An estimated 50,000 mourners joined a two-hour ceremony in Belgrade Saturday to honour Slobodan Milosevic, the Serb leader and accused war criminal who died last weekend.
They cried "Slobo," his nickname, as they wept and expressed their anger about his death outside the parliament buildings in Belgrade.
The government did not permit a state funeral so the Socialist party, once led by Milosevic, organized the memorial which had many characteristics of a political rally.
"We are bidding farewell to the best one among us, fully conscious of his greatness," said Socialist official Milorad Vucelic. Top Serbian nationalists and retired generals from the former Yugoslav army stood by the podium.
The Socialist Party of Serbia may be in eclipse, its leader dead and its institutional legacy frittered away. Unfortunately, the still more explicitly nationalist Serbian Radical Party has grown to fill its place and then some. As Doug Saunders, writing in The Globe and Mail, discovered, explicitly revanchist and revisionist nationalism seems to be common among the youth of Serbia.
When I visited Nebojsa Markovic, the young history teacher at Belgrade Fourteenth Secondary School, he shrugged. “Most teachers in Serbia don't mention the last 15 years of history; it's too difficult and embarrassing,” he said. “But if you want to find out what young people think, why don't you teach my Grade 12 20th-century history class today?”
The 30 students, most of them 18 years old, said they'd never had the opportunity to discuss Mr. Milosevic and his legacy in school. Current events aren't on the curriculum, but they were all eager to delve into the topic that had turned their country into an international pariah.
Before I could finish my introduction, I was interrupted by Mark Patrovic, a tall boy in a Diesel Jeans sweatshirt who sat in the second row.
“Why do you Westerners always come in and rewrite our history? We should learn only the truth in this class, and the truth is that Serbs have always fought against fascism, and Slobodan Milosevic was a man who defended Serbs and fought for our people,” he said calmly. “Your Western double standards have defined him as an aggressor.”
Some of his friends were nodding. A group of girls in the back row groaned.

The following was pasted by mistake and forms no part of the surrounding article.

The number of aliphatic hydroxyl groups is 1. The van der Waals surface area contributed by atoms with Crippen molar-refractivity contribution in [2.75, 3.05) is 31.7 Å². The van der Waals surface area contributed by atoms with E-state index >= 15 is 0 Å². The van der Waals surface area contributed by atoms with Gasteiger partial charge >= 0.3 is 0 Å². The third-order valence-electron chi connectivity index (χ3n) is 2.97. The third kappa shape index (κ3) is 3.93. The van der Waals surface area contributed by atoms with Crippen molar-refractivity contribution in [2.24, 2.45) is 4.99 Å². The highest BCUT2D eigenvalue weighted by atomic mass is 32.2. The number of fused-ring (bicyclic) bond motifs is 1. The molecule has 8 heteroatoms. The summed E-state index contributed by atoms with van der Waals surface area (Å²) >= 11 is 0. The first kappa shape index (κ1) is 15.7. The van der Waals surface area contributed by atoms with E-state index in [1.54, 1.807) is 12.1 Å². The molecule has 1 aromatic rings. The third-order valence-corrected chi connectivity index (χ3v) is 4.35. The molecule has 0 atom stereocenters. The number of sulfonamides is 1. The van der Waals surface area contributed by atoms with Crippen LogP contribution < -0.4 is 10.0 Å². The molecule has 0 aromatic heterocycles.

Here was modern history, at least from one young Serb's perspective, a perspective not that different from that of Mr. Milosevic, who promoted a vision of the world that defined his people as both eternal heroes and perpetual victims.
One thing that outsider observers have feared, legitimately, is that the inevitable secession of Kosova and the probably secession of Montenegro will make Serbian nationalism still more popular as an ideology. This would certainly spell Serbia's exclusion from the European Union, and all of the EU's processes of integration. What makes this worse is the fact of Serbia's extreme economy. Slovenia's economy is approaching western European averages, while Croatia's economy, once almost as privileged as Slovenia's, only recovered pre-war levels in 2003. Serbia and Montenegro has an economy barely more than half as large as it was in 1990. Serbia is terribly poor, to say nothing of socially dysfunctional and excluded--thanks to post-Yugoslav visa regimes and immigrant quotas--from the free flow of human traffic that helped make Tito's Yugoslavia so relatively functional.
Has anyone done any contingency planning to cover the possibility of an embittered Serbia going ultranationalist, thus cutting itself off from the rest of Europe and hindering its chances of ever recovering to 1990 levels of GDP (by which time, of course, most of Serbia's neighbours would have long surpassed this)? Someone once suggested that a Serbia outside the EU's frontiers might try the Tijuana approach to prosperity, catering to the desires of Europeans for cheap manufactures, exotic sights, and base pleasures. Somehow I don't think that this will fly, whether among Serbs or their neighbours.